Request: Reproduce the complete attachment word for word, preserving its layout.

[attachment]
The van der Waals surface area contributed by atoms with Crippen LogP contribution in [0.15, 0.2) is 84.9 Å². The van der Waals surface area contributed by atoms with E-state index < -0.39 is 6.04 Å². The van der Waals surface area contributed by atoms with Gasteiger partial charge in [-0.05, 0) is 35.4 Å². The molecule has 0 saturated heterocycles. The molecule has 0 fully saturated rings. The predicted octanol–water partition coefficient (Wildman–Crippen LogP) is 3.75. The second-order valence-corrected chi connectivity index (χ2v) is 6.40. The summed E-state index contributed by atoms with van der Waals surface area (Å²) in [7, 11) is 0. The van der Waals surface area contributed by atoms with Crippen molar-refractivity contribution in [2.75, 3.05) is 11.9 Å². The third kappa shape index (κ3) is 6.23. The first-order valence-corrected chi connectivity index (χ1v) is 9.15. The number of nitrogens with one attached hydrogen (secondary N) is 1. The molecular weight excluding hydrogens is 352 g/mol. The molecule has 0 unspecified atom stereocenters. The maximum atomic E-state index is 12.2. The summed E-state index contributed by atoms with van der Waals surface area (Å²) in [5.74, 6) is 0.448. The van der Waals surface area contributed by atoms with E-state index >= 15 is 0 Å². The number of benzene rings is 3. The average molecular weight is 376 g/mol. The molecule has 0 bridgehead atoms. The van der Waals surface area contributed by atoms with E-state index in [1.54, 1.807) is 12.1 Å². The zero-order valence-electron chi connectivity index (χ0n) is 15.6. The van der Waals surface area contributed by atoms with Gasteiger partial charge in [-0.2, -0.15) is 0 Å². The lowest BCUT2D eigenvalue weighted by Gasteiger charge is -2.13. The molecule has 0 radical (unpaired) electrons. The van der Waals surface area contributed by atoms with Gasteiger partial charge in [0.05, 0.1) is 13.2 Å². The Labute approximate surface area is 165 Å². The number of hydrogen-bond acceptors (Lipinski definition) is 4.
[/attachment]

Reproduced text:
The van der Waals surface area contributed by atoms with Crippen LogP contribution in [0.15, 0.2) is 84.9 Å². The van der Waals surface area contributed by atoms with E-state index < -0.39 is 6.04 Å². The van der Waals surface area contributed by atoms with Gasteiger partial charge in [-0.05, 0) is 35.4 Å². The molecule has 0 saturated heterocycles. The molecule has 0 fully saturated rings. The predicted octanol–water partition coefficient (Wildman–Crippen LogP) is 3.75. The second-order valence-corrected chi connectivity index (χ2v) is 6.40. The summed E-state index contributed by atoms with van der Waals surface area (Å²) in [7, 11) is 0. The van der Waals surface area contributed by atoms with Crippen molar-refractivity contribution in [2.75, 3.05) is 11.9 Å². The third kappa shape index (κ3) is 6.23. The first-order valence-corrected chi connectivity index (χ1v) is 9.15. The number of nitrogens with one attached hydrogen (secondary N) is 1. The molecular weight excluding hydrogens is 352 g/mol. The molecule has 0 unspecified atom stereocenters. The maximum atomic E-state index is 12.2. The summed E-state index contributed by atoms with van der Waals surface area (Å²) in [5.74, 6) is 0.448. The van der Waals surface area contributed by atoms with E-state index >= 15 is 0 Å². The number of benzene rings is 3. The average molecular weight is 376 g/mol. The molecule has 0 bridgehead atoms. The van der Waals surface area contributed by atoms with E-state index in [1.54, 1.807) is 12.1 Å². The zero-order valence-electron chi connectivity index (χ0n) is 15.6. The van der Waals surface area contributed by atoms with Gasteiger partial charge in [-0.2, -0.15) is 0 Å². The lowest BCUT2D eigenvalue weighted by Gasteiger charge is -2.13. The molecule has 0 radical (unpaired) electrons. The van der Waals surface area contributed by atoms with Gasteiger partial charge in [0.05, 0.1) is 13.2 Å². The Labute approximate surface area is 165 Å². The number of hydrogen-bond acceptors (Lipinski definition) is 4.